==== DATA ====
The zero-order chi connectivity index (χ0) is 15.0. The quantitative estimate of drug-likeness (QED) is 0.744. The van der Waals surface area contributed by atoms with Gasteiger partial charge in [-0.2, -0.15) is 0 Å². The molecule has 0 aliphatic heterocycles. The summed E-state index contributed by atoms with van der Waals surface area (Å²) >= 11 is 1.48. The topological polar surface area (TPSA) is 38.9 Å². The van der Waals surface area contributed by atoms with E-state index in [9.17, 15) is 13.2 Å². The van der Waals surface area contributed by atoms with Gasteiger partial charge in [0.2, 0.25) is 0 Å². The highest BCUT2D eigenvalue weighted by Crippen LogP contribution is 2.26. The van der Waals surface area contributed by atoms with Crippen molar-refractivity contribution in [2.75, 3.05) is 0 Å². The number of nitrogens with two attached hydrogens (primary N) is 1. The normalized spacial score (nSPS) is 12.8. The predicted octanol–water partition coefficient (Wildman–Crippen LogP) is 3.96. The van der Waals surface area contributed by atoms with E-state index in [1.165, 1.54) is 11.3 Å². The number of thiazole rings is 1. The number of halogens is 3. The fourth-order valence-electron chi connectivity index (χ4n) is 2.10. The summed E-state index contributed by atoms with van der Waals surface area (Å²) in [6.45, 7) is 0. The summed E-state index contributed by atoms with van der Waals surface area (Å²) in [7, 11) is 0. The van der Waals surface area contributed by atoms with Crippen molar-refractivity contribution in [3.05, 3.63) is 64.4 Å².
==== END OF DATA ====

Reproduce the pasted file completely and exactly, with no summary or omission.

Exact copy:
The zero-order chi connectivity index (χ0) is 15.0. The quantitative estimate of drug-likeness (QED) is 0.744. The van der Waals surface area contributed by atoms with Gasteiger partial charge in [-0.2, -0.15) is 0 Å². The molecule has 0 aliphatic heterocycles. The summed E-state index contributed by atoms with van der Waals surface area (Å²) >= 11 is 1.48. The topological polar surface area (TPSA) is 38.9 Å². The van der Waals surface area contributed by atoms with E-state index in [9.17, 15) is 13.2 Å². The van der Waals surface area contributed by atoms with Gasteiger partial charge in [0.2, 0.25) is 0 Å². The highest BCUT2D eigenvalue weighted by Crippen LogP contribution is 2.26. The van der Waals surface area contributed by atoms with Crippen molar-refractivity contribution in [2.75, 3.05) is 0 Å². The number of nitrogens with two attached hydrogens (primary N) is 1. The normalized spacial score (nSPS) is 12.8. The predicted octanol–water partition coefficient (Wildman–Crippen LogP) is 3.96. The van der Waals surface area contributed by atoms with E-state index in [1.165, 1.54) is 11.3 Å². The number of thiazole rings is 1. The number of halogens is 3. The fourth-order valence-electron chi connectivity index (χ4n) is 2.10. The summed E-state index contributed by atoms with van der Waals surface area (Å²) in [6.45, 7) is 0. The summed E-state index contributed by atoms with van der Waals surface area (Å²) in [7, 11) is 0. The van der Waals surface area contributed by atoms with Crippen molar-refractivity contribution in [3.05, 3.63) is 64.4 Å².